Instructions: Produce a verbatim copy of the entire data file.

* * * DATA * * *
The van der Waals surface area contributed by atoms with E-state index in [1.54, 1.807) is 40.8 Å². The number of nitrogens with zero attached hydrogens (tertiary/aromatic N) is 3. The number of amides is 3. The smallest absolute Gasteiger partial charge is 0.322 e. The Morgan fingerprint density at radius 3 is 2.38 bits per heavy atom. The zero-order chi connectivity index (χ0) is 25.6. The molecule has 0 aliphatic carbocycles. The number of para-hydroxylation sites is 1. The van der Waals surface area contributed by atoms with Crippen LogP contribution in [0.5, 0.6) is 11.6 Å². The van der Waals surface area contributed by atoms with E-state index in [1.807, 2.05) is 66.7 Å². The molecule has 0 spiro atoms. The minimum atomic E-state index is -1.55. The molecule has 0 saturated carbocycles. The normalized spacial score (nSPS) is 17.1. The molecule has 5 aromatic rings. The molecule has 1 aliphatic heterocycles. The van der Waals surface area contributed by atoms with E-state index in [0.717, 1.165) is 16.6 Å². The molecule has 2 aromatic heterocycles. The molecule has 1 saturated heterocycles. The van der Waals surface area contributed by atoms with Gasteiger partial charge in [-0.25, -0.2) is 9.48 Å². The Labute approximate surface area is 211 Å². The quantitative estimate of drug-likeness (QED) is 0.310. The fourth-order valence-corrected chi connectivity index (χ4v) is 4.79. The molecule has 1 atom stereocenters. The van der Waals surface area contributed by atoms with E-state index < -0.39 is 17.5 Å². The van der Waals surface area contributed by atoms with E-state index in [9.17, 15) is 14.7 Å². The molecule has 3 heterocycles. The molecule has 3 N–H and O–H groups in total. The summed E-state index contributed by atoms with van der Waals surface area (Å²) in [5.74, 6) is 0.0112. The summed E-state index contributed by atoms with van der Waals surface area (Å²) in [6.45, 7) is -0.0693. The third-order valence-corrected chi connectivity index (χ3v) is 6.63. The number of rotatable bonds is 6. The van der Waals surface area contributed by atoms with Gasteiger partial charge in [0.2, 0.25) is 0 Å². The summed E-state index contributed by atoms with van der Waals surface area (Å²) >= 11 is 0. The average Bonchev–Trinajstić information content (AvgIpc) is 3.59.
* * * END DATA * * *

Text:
The van der Waals surface area contributed by atoms with E-state index in [1.54, 1.807) is 40.8 Å². The number of nitrogens with zero attached hydrogens (tertiary/aromatic N) is 3. The number of amides is 3. The smallest absolute Gasteiger partial charge is 0.322 e. The Morgan fingerprint density at radius 3 is 2.38 bits per heavy atom. The zero-order chi connectivity index (χ0) is 25.6. The molecule has 0 aliphatic carbocycles. The number of para-hydroxylation sites is 1. The van der Waals surface area contributed by atoms with Crippen LogP contribution in [0.5, 0.6) is 11.6 Å². The van der Waals surface area contributed by atoms with E-state index in [1.807, 2.05) is 66.7 Å². The molecule has 0 spiro atoms. The minimum atomic E-state index is -1.55. The molecule has 0 saturated carbocycles. The normalized spacial score (nSPS) is 17.1. The molecule has 5 aromatic rings. The molecule has 1 aliphatic heterocycles. The van der Waals surface area contributed by atoms with E-state index in [0.717, 1.165) is 16.6 Å². The molecule has 2 aromatic heterocycles. The molecule has 1 saturated heterocycles. The van der Waals surface area contributed by atoms with Gasteiger partial charge in [-0.25, -0.2) is 9.48 Å². The Labute approximate surface area is 211 Å². The quantitative estimate of drug-likeness (QED) is 0.310. The fourth-order valence-corrected chi connectivity index (χ4v) is 4.79. The molecule has 1 atom stereocenters. The van der Waals surface area contributed by atoms with E-state index < -0.39 is 17.5 Å². The van der Waals surface area contributed by atoms with E-state index in [9.17, 15) is 14.7 Å². The molecule has 3 heterocycles. The molecule has 3 N–H and O–H groups in total. The summed E-state index contributed by atoms with van der Waals surface area (Å²) in [5.74, 6) is 0.0112. The summed E-state index contributed by atoms with van der Waals surface area (Å²) in [6.45, 7) is -0.0693. The third-order valence-corrected chi connectivity index (χ3v) is 6.63. The number of rotatable bonds is 6. The van der Waals surface area contributed by atoms with Gasteiger partial charge in [0.2, 0.25) is 0 Å². The summed E-state index contributed by atoms with van der Waals surface area (Å²) >= 11 is 0. The average Bonchev–Trinajstić information content (AvgIpc) is 3.59.